• Standards addressed
        • (5)1.8 investigate observable patterns that can be used to organize items and ideas and to make
          predictions [N5A7]
        • 5)4.5 explain that living things get what they need to survive from their environments [L5C1]
        • (5)4.6 investigate and describe the interrelationships and interdependence of organisms with each other and with the non-living parts of their habitats [L5C2]
        • (5)4.4 explain how the Sun’s energy is the primary source of energy for most ecosystems and
          moves through food webs [L5C1]

Historical Overview of Chapter Themes

This story takes place about 5 years after the Civil War. The United States had been experiencing expansion since the end of the American Revolution, and many families had moved west to settle new land and to start new lives. The town near the Ingall's place, Pepin, was first settled in the 1840's. The village sprang up about 10 years later. It was attractive to settlers because of the lake and woods. The lumber industry boomed there, and the lake provided mussels, clams, and fish. Like the Ingalls, most families living in rural areas in the 1870's farmed on a small scale. The whole family worked together to ensure the smooth running of the household. Survival was more important than ease and comfort. The work ethic was strong and work came before play. Families lived far apart and had to be self sufficient. They rarely saw their neighbors or families. When families and friends did get together, it often involved helping each other with farming and other important jobs. After the work, families would have social gatherings. The lives of people centered around work, family, religion, and survival.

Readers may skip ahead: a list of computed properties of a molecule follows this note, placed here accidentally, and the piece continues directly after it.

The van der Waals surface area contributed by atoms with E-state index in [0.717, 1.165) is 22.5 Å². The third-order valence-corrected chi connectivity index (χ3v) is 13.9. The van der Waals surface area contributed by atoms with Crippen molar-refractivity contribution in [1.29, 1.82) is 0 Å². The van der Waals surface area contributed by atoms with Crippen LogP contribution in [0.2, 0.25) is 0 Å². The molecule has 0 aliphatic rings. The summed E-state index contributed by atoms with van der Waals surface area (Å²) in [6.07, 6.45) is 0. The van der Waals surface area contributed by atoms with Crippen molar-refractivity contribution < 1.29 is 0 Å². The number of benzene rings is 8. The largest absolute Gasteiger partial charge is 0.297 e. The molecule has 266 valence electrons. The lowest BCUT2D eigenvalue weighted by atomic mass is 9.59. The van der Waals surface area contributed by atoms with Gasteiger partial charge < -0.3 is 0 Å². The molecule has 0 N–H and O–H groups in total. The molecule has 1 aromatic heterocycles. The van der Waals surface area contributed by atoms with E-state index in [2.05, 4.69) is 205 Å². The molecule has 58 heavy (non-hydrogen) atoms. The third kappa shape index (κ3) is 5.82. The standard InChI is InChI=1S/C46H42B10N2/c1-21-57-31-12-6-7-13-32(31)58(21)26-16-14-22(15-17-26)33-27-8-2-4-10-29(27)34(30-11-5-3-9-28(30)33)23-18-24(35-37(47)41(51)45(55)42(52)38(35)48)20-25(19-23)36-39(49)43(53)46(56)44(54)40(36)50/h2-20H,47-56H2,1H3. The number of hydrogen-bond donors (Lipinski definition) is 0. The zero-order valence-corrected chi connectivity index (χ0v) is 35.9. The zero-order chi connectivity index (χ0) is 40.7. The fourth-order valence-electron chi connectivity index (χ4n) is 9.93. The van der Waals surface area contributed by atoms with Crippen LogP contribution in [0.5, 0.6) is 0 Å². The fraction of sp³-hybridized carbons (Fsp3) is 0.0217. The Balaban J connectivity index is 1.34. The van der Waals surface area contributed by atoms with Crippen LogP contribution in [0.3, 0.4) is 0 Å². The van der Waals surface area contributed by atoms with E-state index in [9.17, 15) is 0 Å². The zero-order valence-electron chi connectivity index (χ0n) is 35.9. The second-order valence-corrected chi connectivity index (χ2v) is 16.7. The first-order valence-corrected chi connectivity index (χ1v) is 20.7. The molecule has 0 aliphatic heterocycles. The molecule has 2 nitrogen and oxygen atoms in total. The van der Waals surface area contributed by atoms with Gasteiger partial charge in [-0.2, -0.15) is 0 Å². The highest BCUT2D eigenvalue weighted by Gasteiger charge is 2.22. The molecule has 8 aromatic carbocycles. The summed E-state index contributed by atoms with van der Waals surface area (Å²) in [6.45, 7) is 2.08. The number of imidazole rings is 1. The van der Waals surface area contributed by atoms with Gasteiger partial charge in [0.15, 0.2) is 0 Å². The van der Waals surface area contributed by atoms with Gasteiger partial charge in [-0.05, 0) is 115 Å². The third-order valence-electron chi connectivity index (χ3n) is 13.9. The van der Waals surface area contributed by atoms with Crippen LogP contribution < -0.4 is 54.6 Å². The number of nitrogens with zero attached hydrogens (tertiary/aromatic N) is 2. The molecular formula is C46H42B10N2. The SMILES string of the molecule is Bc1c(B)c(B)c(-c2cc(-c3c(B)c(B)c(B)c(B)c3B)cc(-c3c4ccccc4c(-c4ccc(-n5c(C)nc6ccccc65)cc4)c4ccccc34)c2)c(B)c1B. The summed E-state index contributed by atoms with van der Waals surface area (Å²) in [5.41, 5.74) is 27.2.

Additional Resources


Christy G. Keeler, Ph.D. said...

What a terrific idea for teaching students elements of books by having them look at the copyright page!

I'm wondering how well the topographical map idea would work for Wisconsin. After all, it's not the most topographically diverse state in the Union. :-)

Tina, Could you add two more activities (one for language arts and one for science. You have neat ideas and I'd love to read more!

VernaBurn said...

I like your science idea a lot. Over the weekend I watched an episode, on the Food Channel, about Asian food and the chef spoke about a dish called kimchi. It is a cabbage dish that is buried in the ground to keep it from spoiling.

It is interesting to think about what techniques people actually used to preserve their food.

I think the students will have a great eyeopener when they realize what a luxury refrigeration is.

I would like to hear about what other ideas came to you as you read this chapter.